Friday, August 24, 2012

That Time of Year Again

So here we go again: Yet another Parks Canada search for the remains of Sir John Franklin's ships, the "Erebus" and "Terror." Once more, we have the press releases, the Arctic photo-ops with Stephen Harper, the meaningful pronouncements of various government ministers, and clips of the CCGS Sir Wilfrid Laurier at anchor near the Adelaide Peninsula. And then, in my e-mail inbox, come the requests from journalists for images of Franklin, his ships, and Beechey Island. I always say yes.

One figure, however, really says it all: $275,000. This is the amount budgeted for this year's "search" by Parks Canada.  And, as anyone who has done a budget for an Arctic venture of any kind would know, that kind of money won't go very far.  It might enable the launch of the two research boats from the Laurier, and it might pay for a few days of dragging around side-scan sonar equipment.  But in the haystack of possibilities as to the fate of the needles that are Franklin's ships, this effort won't cover more than a few straws.  Sure, they could be lucky straws! But barring that, the effort is, in my view, largely symbolic.  In terms of meaningful underwater archaeological efforts, it's nowhere near what is likely going to be needed, and so I can't think that the government really believes it is one.  Instead, like the planting of Canadian flags on Hans Island, it's really just a symbolic effort, one which makes sense only if the motive is to prop up the narrative of Canadian sovereignty over the Northwest Passage, which it regards as its own internal waters.  This is acknowledged tacitly, and has been the subject of a CBC article, "Franklin Search about Politics as well as History" (and here I think you could substitute "instead of" for "as well as").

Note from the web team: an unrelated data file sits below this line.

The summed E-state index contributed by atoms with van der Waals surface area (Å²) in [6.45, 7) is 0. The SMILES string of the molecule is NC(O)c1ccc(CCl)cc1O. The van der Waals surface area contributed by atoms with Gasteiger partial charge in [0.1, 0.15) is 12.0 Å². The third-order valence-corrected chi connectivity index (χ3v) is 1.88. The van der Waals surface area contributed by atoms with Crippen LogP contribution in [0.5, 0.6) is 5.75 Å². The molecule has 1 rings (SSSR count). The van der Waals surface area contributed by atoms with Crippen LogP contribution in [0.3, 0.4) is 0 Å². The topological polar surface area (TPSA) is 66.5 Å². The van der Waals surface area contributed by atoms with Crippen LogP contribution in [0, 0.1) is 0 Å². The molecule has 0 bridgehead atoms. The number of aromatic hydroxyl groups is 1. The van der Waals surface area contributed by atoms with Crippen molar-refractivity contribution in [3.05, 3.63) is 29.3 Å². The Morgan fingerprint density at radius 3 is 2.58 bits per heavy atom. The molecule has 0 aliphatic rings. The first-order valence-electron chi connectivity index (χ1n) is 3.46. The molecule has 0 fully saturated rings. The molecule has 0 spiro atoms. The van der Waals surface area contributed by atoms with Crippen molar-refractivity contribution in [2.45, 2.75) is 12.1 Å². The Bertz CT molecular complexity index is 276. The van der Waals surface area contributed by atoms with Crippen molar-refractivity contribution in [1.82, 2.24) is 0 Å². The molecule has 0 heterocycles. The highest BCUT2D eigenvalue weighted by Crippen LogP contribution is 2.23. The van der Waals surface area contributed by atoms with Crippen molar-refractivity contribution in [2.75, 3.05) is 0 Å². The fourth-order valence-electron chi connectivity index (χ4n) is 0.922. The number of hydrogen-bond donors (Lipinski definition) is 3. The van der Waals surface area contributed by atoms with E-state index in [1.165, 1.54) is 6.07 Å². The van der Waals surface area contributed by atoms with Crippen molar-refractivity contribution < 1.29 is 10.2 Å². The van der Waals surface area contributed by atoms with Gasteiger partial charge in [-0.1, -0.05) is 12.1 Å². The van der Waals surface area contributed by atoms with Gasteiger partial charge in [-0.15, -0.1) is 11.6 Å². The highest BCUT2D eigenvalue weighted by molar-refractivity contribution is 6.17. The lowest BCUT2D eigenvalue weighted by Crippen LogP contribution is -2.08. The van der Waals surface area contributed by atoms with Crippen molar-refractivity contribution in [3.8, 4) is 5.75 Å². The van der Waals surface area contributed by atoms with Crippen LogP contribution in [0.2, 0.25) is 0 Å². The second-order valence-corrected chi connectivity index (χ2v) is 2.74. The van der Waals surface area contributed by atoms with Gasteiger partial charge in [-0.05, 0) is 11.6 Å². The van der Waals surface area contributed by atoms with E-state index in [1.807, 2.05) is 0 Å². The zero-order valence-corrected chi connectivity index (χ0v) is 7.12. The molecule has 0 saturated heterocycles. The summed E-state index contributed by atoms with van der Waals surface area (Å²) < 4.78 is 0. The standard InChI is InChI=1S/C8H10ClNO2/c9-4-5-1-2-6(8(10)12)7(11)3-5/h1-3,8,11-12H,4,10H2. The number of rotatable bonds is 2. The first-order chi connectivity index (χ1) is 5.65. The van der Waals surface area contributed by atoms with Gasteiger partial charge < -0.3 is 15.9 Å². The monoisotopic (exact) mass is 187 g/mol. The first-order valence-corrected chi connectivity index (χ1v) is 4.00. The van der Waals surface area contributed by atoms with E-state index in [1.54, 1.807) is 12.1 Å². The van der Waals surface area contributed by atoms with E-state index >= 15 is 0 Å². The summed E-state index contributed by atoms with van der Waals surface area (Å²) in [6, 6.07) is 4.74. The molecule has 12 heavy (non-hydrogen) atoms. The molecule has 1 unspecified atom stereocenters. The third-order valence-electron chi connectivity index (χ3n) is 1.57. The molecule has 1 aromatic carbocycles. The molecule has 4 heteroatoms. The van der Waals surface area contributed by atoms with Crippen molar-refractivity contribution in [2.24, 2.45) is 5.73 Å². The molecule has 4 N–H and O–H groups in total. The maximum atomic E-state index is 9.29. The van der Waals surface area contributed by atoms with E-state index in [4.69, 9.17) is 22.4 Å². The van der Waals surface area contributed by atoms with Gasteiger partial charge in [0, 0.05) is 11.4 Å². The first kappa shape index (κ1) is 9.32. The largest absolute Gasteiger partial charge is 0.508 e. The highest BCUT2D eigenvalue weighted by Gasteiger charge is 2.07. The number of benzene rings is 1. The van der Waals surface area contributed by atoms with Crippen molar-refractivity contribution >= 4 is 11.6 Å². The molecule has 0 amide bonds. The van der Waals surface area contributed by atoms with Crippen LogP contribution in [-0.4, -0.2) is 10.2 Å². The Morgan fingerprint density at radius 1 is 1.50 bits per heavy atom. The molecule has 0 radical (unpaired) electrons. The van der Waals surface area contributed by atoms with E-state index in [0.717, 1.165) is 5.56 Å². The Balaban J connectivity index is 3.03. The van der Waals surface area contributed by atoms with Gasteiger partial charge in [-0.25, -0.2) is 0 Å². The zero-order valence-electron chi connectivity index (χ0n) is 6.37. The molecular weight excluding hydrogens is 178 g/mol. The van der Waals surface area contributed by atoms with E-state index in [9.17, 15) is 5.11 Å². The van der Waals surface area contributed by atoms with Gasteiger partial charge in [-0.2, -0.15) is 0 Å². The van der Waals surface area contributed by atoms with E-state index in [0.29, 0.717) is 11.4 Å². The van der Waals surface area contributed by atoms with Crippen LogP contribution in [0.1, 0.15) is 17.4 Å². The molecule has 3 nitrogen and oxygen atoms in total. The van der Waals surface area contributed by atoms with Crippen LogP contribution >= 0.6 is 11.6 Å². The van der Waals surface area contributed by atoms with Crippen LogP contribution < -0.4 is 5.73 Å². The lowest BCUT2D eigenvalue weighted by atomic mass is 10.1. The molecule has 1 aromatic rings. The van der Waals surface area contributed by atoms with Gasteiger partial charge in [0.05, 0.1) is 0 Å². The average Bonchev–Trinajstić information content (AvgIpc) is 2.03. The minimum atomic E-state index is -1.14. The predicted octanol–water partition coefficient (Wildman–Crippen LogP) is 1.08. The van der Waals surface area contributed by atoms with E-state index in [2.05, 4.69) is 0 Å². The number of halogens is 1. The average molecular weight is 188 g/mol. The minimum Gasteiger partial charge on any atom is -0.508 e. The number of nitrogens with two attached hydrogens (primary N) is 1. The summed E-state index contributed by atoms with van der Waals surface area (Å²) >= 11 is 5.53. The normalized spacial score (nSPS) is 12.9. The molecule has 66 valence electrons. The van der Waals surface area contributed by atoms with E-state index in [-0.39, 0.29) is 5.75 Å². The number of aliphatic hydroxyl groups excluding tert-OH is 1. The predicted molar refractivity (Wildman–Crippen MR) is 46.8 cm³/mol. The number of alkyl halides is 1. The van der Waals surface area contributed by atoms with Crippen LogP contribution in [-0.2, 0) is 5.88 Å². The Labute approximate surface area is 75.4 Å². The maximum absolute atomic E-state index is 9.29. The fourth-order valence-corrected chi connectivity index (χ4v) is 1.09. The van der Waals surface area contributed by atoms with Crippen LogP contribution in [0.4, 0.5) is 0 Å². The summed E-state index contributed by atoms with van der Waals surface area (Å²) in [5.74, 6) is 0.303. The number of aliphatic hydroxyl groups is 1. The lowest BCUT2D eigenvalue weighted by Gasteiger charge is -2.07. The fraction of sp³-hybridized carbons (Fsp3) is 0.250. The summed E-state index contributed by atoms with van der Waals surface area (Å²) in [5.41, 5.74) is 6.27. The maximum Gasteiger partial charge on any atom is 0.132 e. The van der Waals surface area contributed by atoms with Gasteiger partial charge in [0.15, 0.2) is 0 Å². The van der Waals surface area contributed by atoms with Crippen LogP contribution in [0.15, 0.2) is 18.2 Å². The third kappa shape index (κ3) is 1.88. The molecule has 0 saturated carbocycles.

My sources in the Canadian Arctic, indeed, alerted me to the presence of the likely search ships in the vicinity some weeks ago; apparently they were waiting for ice conditions to become favorable.  And, despite global warming, this moment is no more predictable than in the past; if the cost of maintaining the ship and crew during the waiting period were added back in, I'm sure it would be more than the quoted figure.  Ice -- like time and tide -- may wait for no man, but waiting costs money, and to me it makes no sense to spend what's already been poured into these efforts without making them much more substantial.  The Harper government seem to want to get their sovereignty chits on the cheap -- a strategy very unlikely to lead to success in terms of actual archaeological progress.  But perhaps that's just fine with them ...


  1. I must be extremely cynical, but not finding the ships gives them a reason to go again flag waving and speaking about Canada's sovereignty in the Arctic next summer.

  2. And the summer after that ... and the summer after that ...

  3. Indeed, they are fond of throwing around the term "sovereignty"....

  4. Your thoughts are spot on Russell.

    On the issue of search areas and challenges -
    After now having flown several times over these specific areas of ocean, I again cannot stress enough how vast these areas of water really are. Unless you have some secret clue on a micro spot of just a few square miles, it is as you say, the proverbial needle in a haystack.

    Truth be told, no sugar coating - a 5 day properly executed grid sonar search would only cover less than 1/100th of the ocean bottom - of JUST the PROBABLE search areas.

    I read something about what someone wrote on their Facebook associated with this team, and you would think that it's a given that they will find one of the ships this year. Please. This has to be a publicity stunt.

    We can all hope that they get lucky tho. At the end of the day, I want to just see those ships someday up close in a museum.

    It's interesting to see the sovereignty issue associated with the ships in the limelight. No surprise, but it is very official now.

  5. ...and the season is a little bit advanced, isn´t it?

  6. Not necessarily ... the last weeks of August can often be ideal, and some years the new ice doesn't start to form until a week or two into September. It's "predictably unpredictable," one might say!